On Saturday night Alexander Ovechkin was stopped short on his bid to pass Sergei Federov as the all time Russian born NHL goal scoring leader. Toronto Maple Leafs netminder James Reimer couldn’t shut the door but a successful coach’s challenge for goalie interference did. With league wide goals per game scoring down to almost the same record low average it was at before the 2004-2005 lock out, you can’t help but wonder if with a few of the new rule changes, the NHL isn’t shooting itself in the foot.

Leafs coach Mike Babcock challenged Ovechkin’s historic marker claiming Justin Williams had prevented Reimer from making the save. Much like the NFL has taken drastic strides to protect quarterbacks, resulting in extremely high pass yards per game numbers, the rules designed to protect goalies have added significant percentage points to the average NHL goaltending save percentage. By the letter of the current law I do think Williams made incidental contact with Reimer, pushing him backwards strongly enough that he couldn’t recover positionally to make the save. Yet when I watch the play, I don’t think Williams was ever in the crease. Reimer’s skates were still in the crease but Williams only made contact with a part of Reimer’s body that was out beyond the blue paint. There have been too many of these instances in recent years to ignore that the current rules are excessive. They even go so far as to allow goalies to initiate contact with an attacking player and it still counts as interference.

To solve the lack of scoring the NHL has eliminated obstructions and picks, they’ve taken away the two line pass, and they’ve taken away the option of a line change on an icing. All of these things have definitely opened the game up, but they all contribute to a continuously and excessively quick rate of play, resulting in more dangerous situations for out players than ever before. Oddly enough, with all that unobstructed speed and freedom for attacking players there was a surprisingly high number of incidents of players wrecklessly driving the net and causing serious injuries to themselves (see Why Don Cherry Was Wrong) defensemen, and for the most part, goalies.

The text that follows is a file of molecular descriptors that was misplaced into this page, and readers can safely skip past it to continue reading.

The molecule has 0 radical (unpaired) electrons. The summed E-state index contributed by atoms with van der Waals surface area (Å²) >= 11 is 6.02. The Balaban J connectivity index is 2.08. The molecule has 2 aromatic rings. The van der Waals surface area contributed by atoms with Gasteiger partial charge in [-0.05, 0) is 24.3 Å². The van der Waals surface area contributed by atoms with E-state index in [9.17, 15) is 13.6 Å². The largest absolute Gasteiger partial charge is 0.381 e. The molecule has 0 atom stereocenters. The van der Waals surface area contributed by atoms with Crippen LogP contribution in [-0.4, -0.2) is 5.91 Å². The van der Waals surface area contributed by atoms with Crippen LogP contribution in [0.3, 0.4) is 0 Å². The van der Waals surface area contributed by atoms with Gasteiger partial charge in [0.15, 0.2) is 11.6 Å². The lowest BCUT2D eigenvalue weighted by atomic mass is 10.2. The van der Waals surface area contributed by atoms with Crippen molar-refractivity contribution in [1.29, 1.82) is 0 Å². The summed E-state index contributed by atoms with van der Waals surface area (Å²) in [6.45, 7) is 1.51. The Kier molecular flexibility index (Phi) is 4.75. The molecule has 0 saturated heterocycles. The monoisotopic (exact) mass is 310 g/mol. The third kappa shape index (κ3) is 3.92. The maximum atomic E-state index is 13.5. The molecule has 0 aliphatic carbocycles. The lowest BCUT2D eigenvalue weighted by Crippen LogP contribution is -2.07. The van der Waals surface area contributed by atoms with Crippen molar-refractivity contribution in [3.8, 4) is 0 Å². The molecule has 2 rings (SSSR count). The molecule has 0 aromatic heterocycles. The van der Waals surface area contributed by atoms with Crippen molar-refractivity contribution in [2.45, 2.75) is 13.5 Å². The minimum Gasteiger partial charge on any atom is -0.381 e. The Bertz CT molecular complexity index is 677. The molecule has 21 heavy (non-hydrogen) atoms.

So then they had to make changes for goalies with the bigger crease, oversized equipment and a virtual forcefield around them no matter where they are on the ice. It’s a wonder any player can get a shot from closer than 20 feet out and not have it called back. With the coach’s challenge we’ve already seen too high a number of overturned goals. Some might argue that they’re finally “getting it right” and by the rulebook today I think they are. I do believe they were right to initiate major changes in the rules to open the game up when they did, but the new generation of players have had it way too easy. It’s time to close the game back up and let the creativity of the players safely figure out ways to find room out there instead of the rulebook handing it to them.

Verdict: coach’s challenge correct, no goal.

Rule changes: Goaltenders fair game outside the crease. Allow some holding up in the neutral zone and heading into the corners.

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